Following on from Part One, which I was too knackered to finish - we left Bodean's, stuffed to the brim with pulled pork butt (I was rather taken with the black t-shirts that the waiting staff wore that had emblazoned on the back "we have the best butts in Soho" - but then I do have a very juvenile sense of humour), and sauntered off at a leisurely pace towards one of my most favouritest places on the planet, the British Museum.
Unfortunately, as we were on foot, we were forced to interact with Oxford Street. Oxford Street - you will never find a more wretched hive of scum and villainy - it's best to be cautious. And pass through it as quickly as possible. Why tourists flock to this filthy, crowded, tacky part of London when there are so many other more beautiful parts to visit astounds me.
But in the direction we were heading, we had to pass along it to get to Bloomsbury, an area I would dearly love to live in if only I had won the Euromillions last night. It has streets of flat-fronted Georgian houses (mostly offices now, sadly) that look like this:
And squares that look like this (this is Russell Square):
I sat here having pictures taken on my Master's Degree Graduation Day back in September 2004 in full gown and mortarboard (and, yes, I was going through a bleached hair phase at the time!):
But I digress. We were heading here, to the British Museum, which I am a 'Friend of' which consequently means I (plus one guest) get in to visit any exhibition they're running absolutely free, as many times as I like!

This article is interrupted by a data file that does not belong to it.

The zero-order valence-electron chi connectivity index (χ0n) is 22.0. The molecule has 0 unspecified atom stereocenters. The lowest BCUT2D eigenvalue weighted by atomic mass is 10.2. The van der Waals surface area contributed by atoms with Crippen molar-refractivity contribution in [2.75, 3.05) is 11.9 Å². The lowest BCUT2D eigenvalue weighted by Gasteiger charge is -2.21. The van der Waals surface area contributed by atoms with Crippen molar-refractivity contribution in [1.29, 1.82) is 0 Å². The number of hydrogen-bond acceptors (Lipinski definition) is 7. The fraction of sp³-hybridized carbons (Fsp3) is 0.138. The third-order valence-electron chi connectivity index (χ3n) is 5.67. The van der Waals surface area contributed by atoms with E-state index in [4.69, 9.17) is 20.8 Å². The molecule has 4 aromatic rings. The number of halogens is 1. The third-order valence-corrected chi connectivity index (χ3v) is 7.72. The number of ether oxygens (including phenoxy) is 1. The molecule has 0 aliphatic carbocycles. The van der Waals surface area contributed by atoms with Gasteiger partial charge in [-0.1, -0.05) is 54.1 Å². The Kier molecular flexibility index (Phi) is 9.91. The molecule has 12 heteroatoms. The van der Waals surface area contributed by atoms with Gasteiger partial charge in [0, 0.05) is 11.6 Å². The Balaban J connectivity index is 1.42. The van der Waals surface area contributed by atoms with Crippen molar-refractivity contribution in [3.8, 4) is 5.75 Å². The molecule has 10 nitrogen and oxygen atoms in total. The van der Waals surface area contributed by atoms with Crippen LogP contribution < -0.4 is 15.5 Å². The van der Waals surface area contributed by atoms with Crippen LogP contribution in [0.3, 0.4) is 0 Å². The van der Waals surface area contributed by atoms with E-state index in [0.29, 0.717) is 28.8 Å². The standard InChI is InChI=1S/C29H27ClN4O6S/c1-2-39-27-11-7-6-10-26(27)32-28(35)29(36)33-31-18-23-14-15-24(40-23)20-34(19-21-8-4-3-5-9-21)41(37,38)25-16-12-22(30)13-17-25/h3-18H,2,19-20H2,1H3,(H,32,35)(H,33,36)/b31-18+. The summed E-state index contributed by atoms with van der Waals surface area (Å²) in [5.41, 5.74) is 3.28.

As always - and because it's term time - the forecourt was scattered with school parties but it didn't feel particularly crowded. We went up the steps and I popped into the little room immediately to the right (Room 3) which often has small displays sponsored by Asahi Shimbun that are, consequently, of an Asian theme. The current one is about Indonesian Gamelan music and instruments, and there's a particularly ornate red and gold one in a glass case:
I then asked where the Elsa Peretti exhibition was, and we went through the shop into Room 2. This is an interesting space that's currently being used to show a sampler of items from around the museum. Elsa Peretti is a jewellery designer for Tiffany who has donated 30 pieces from her own collection, including such iconic designs as the bean, the heart and items influenced by bones. I have a silver heart necklace and also one of her lovely silver bone cuff bracelets that was bought for me by The Husband from Tiffany's in New York (it's the same as the one on the right - click on the picture to make it bigger):
There were also other highly desirable items in Room 2, such as this beautiful Mammoth ivory carving of two swimming reindeers. This is the oldest piece of carved ivory found in Europe and is approximately 12,500 years old. It was found in a rock shelter in France and is from the Stone Age, specifically, the Upper Palaeolithic. The detail is absolutely exquisite:
We decided that, as we were already at the BM, and since I get into all the exhibitions for free, that we'd be silly not to take the opportunity to visit the two paying exhibitions that are running there at the moment.